Royal Welsh Show, Royal Welsh Show, Society, Society,
The Royal Welsh Agricultural Society has played a leading role in the development of agriculture and the rural economy in Wales for over a century, since its formation in 1904.
Today our work includes providing support for business, social welfare and education in rural communities, and the organisation and staging of our ever-popular society events; the Smallholding and Countryside Festival, the Royal Welsh Show and the Winter Fair.
For many, Mr Harry Fetherstonhaugh is the leading figure behind the success of the Royal Welsh Show. But after 25 years Harry is due to retire as Honorary Show Director at the end of 2019, making the 100th Royal Welsh Show his last in this role.
For quarter of a century Harry has been instrumental in steering this iconic Welsh event through a host of challenges; weather, disease outbreaks and politic uncertainty to name just a few, and has witnessed the show evolve into the amazing showcase of Welsh agriculture that it has become today.
Despite the stylish suits and bowler hat, Harry can always be found in the thick of it; rolling up his sleeves, getting jobs done, ably supporting the band of hard-working volunteers and ensuring the smooth running of the show.
Harry’s association with the Royal Welsh spans a lifetime, with his family involvement going back through the generations. Harry’s father, Major David Fetherstonhaugh, was Honorary Show Director for 21 years, retiring in 1989. Harry himself has stewarded in various sections of the show since 1977, including as Chief Security Steward, Assistant Honorary Director of Administration and Deputy Show Director.
Harry is also the chairman of the Show Administration Committee, Planning and Development Committee and Vice-Chair of the society’s Board of Directors. In 2004 he was awarded a society Gold Medal for his exceptional services to the society as Honorary Show Director. Harry was presented with the award by Her Majesty the Queen during her visit to the show in the society’s centenary year.
Harry farms pedigree Romney sheep on his family farm on the 2,900 acre Coed Coch Estate, near Abergele, Clwyd.
In 2001 Harry was awarded OBE for services as Forestry Commissioner for Wales. He also served as Deputy Chair of the Timber Growers Association (TGA) for fifteen years and as Chair of the TGA Welsh Committee for eight years. He has also been a School Governor for 30 years, and was appointed Lord Lieutenant of Clwyd in 2013.
Throughout the week, well-wishers and friends have been thanking Harry for all he has done for the success of the show over the past 40 plus years. It was after the the awe-inspiring Supreme Champion of Champions competition, which Harry was bestowed the honour of judging, and the final Grand Parade of prize winning stock that Harry’s honorary directors and stewards surprised him with a guard of honour and a maquette of the Welsh Cob Stallion Sculpture unveiled on the showground earlier in in the week.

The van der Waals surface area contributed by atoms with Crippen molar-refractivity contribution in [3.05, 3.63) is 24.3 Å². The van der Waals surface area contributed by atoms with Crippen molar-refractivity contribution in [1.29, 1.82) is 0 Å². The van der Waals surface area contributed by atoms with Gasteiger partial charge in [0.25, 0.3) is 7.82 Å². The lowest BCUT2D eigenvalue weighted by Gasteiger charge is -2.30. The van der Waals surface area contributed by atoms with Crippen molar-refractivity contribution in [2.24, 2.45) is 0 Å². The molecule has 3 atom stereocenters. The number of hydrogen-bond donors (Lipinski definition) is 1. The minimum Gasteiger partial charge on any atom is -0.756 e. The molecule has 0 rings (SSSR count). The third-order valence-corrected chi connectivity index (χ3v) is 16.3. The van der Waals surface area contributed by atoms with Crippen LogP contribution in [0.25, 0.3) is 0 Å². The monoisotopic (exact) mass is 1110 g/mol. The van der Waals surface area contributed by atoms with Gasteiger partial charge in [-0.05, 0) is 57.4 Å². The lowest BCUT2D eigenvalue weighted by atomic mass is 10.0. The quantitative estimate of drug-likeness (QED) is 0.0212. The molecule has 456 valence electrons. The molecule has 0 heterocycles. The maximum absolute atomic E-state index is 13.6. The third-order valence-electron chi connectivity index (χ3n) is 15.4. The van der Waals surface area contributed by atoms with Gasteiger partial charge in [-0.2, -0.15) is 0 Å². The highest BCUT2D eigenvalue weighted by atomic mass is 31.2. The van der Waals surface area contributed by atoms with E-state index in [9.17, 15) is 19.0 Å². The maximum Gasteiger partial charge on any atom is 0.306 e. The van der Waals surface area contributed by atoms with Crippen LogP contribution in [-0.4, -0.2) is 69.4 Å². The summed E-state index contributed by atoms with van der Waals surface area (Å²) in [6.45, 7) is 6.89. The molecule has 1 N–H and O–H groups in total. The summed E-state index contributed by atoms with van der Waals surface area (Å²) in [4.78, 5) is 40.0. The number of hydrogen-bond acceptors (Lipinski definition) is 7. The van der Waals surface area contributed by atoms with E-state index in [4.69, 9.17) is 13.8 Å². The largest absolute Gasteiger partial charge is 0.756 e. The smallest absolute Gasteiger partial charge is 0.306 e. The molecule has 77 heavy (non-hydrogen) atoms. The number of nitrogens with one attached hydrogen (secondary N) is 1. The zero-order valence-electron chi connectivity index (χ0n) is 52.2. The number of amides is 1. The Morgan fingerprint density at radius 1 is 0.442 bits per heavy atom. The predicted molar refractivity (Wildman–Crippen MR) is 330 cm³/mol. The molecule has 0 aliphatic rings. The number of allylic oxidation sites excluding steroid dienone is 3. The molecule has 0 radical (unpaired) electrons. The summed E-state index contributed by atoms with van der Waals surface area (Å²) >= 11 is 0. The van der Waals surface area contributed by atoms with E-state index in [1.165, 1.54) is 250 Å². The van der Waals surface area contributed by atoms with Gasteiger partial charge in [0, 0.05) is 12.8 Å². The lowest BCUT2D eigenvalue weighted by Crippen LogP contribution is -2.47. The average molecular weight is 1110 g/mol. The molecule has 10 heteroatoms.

“He has lead us with style, decisiveness, great skill and humour” said Chief Commentator and Vice-chair of Council, Mrs Nicola Davies. “We will all miss him.”
Taken aback, Harry was clearly overcome by the surprise. Referring to the team of stewards, and staff, Harry remarked that it is like being part of a ‘one big, happy family’. “I have been very lucky to have been part of such a fantastic team and it has been a privilege to have been involved with the society for over 42 years, and to have been Show Director for 25.”
“Between my father and I we have covered 46 years of the 100 shows, as show director, and with two of my sons already having been stewards for many years, I hope my family connections with the society will continue.”
“I have made literally hundreds of friends as a result of the show. It has been an absolute honour to be involved in such a fantastic organisation. Thank you all very much indeed.”
We are delighted that even though he is stepping down from the demanding role of Honorary Show Director, Harry’s connections with the society will remain strong. In 2020, Harry will become the RWAS President for Clwyd during their feature county year.
Taking over from Harry will be Richard Price from Meirionnydd. Richard, like Harry, has already had a lifelong association with the show and has been volunteering as a steward since the early 90s. Most recently, Richard has held the positions of Chief security steward, Assistant Honorary Director Administration and this year is the Honorary Show Director Designate. Richard manages the Rhiwlas family estate, as well as the home farm enterprises.